20120516 DIG_GOLD

Another bit of perspective: Rich, sophisticated investors don’t view gold as a conventional investment. It’s not like owning an income-producing rental property. It’s not like owning shares in a dividend-paying, blue-chip company like Coca-Cola. Gold is real money. It’s a form of “crisis insurance.” Rich people buy gold and hope they never have to use it. They don’t buy it with the hope that they’ll make hundreds of percent on their holdings. You can read more about the “rich guy” way to view gold in this short interview.

Speaking of rich people and what they buy…

This morning, the news services are reporting on the latest moves by billionaire investor Warren Buffett. His company, Berkshire Hathaway, has just filed reports with the Securities and Exchange Commission showing it has new stakes in automaker General Motors and media company Viacom. Buffett also increased his stake in global discount retailer Wal-Mart – one of Dan Ferris’ favorite World Dominating Dividend Growers. Buffett recently said he doesn’t think the Mexico bribery scandal will harm the company’s long-term earnings power. Dan agrees. He sees the recent selloff as a good buying opportunity.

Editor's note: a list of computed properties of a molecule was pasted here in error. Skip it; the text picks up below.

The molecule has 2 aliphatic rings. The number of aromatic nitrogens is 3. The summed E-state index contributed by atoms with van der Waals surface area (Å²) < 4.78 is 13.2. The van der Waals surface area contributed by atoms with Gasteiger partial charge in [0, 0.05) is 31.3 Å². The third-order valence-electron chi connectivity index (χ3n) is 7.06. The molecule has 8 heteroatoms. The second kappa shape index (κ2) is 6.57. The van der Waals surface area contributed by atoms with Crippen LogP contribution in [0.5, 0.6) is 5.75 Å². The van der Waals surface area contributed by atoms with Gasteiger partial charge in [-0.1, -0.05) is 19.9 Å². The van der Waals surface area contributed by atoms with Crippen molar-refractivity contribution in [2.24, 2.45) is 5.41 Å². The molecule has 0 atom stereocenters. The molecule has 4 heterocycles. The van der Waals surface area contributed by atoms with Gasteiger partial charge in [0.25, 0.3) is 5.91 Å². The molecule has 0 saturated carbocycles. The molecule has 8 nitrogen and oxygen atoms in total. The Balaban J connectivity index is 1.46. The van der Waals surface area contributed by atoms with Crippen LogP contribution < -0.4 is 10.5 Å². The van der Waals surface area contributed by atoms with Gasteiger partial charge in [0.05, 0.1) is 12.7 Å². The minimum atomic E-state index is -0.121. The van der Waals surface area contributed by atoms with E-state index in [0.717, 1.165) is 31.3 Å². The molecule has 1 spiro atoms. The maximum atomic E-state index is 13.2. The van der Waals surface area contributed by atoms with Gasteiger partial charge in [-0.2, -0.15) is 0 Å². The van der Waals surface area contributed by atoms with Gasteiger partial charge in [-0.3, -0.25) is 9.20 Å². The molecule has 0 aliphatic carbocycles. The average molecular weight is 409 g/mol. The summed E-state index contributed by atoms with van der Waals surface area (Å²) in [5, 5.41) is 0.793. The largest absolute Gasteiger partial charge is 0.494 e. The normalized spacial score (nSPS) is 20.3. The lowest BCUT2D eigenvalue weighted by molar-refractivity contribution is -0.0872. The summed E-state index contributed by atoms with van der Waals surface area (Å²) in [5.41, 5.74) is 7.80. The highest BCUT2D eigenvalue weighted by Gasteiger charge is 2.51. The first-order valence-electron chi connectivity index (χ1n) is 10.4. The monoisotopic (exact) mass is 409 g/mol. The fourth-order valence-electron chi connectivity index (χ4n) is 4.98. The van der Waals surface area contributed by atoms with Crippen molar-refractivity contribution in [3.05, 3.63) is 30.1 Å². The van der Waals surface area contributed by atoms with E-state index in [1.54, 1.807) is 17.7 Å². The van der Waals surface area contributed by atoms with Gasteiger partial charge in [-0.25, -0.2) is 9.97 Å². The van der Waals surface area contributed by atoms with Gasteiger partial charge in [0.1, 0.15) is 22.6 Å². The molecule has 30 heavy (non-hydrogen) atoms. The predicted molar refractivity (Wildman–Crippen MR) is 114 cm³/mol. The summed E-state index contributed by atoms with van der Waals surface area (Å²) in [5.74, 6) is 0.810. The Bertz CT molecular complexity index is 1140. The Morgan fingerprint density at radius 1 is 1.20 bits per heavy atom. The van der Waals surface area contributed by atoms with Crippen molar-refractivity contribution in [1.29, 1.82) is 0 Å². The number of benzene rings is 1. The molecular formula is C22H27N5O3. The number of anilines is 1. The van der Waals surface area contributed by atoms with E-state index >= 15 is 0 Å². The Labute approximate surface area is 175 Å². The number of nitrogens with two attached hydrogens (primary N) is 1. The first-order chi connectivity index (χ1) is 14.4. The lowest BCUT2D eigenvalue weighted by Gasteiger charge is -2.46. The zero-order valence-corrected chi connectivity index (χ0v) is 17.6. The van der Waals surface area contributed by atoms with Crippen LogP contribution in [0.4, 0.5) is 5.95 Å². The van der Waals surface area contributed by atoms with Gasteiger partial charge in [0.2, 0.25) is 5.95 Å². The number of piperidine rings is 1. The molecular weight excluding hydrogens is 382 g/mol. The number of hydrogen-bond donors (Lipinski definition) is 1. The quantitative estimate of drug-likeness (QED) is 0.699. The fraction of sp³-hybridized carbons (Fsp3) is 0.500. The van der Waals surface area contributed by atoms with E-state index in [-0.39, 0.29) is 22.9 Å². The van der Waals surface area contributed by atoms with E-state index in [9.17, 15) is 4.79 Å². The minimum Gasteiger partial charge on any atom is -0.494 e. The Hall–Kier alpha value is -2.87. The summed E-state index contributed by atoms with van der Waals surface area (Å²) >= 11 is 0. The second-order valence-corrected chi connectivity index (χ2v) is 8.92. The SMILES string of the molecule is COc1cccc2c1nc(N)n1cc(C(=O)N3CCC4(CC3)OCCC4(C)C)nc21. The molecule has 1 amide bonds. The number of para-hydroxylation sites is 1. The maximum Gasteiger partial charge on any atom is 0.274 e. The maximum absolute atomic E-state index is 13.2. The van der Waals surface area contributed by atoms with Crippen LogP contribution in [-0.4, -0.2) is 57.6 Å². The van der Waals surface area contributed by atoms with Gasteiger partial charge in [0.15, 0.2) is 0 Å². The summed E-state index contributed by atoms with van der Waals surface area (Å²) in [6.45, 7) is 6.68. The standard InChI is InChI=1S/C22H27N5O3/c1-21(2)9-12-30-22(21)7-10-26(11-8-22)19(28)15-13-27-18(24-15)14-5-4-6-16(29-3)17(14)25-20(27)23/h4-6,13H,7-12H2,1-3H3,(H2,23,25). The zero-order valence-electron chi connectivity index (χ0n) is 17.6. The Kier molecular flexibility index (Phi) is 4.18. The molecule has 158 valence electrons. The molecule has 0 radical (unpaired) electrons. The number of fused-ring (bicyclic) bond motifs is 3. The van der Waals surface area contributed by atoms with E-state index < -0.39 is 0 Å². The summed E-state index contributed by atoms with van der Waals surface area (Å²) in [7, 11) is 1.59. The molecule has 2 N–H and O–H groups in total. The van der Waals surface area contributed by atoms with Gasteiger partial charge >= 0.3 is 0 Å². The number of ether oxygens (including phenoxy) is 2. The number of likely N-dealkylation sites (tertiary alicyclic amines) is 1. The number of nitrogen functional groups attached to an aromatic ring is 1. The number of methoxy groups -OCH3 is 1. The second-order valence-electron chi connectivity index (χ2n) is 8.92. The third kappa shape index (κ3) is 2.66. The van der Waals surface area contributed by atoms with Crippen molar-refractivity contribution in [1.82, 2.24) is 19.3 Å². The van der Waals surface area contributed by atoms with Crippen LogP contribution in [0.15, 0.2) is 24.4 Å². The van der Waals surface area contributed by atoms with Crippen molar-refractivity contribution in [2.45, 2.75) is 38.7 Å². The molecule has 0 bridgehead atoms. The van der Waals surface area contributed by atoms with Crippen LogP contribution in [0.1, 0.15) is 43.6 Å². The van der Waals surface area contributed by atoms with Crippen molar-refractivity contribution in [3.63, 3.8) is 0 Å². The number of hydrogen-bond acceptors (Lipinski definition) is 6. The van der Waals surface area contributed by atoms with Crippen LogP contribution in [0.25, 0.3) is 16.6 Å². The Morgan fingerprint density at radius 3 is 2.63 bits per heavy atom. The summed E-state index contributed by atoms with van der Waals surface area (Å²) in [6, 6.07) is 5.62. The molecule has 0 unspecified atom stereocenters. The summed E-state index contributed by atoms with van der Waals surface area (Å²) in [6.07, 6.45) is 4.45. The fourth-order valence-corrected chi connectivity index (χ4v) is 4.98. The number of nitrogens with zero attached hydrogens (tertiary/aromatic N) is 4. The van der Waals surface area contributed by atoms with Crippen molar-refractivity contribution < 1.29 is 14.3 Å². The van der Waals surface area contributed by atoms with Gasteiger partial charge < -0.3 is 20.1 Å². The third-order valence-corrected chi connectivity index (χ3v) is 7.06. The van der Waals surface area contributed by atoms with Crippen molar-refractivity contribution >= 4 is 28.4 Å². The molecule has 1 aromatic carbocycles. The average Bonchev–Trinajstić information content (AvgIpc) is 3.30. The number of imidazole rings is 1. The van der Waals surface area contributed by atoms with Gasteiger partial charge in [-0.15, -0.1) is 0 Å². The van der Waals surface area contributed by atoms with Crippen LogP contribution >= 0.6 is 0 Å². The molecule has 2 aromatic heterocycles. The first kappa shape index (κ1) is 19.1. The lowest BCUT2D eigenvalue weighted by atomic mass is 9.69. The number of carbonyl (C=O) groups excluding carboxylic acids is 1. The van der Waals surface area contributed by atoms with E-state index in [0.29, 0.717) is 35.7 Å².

Following the investments of legends like Buffett is a great way to find potential low-risk, high-reward ideas. The world’s best investors and traders have massive research budgets. They have the best contacts. They have the best computers and the most extensive databases. They’re able to achieve a tremendous “information edge” in the market. That’s why looking over their shoulders makes sense.

Over the past few days, we’ve told you a few details about our newest service, DailyWealth Trader. We have several goals with DailyWealth Trader. The main goal is to educate readers on the best ways to make low-risk, high-reward trades. The service also acts as a “digest” of ideas from the world’s best investors and traders.

For example, in the May 1 issue (which was made available only to Alliance memebers), we discussed one of the top ideas from legendary trader Jim Chanos. As one of the world’s best short sellers, Chanos makes money by betting on a company’s stock price falling. We highlighted his short position in Brazilian oil producer Petrobras. Chanos says the company is the picture of how government mismanagement wrecks companies. It’s also spending hundreds of billions of dollars to develop high-cost offshore oilfields. Chanos is bearish…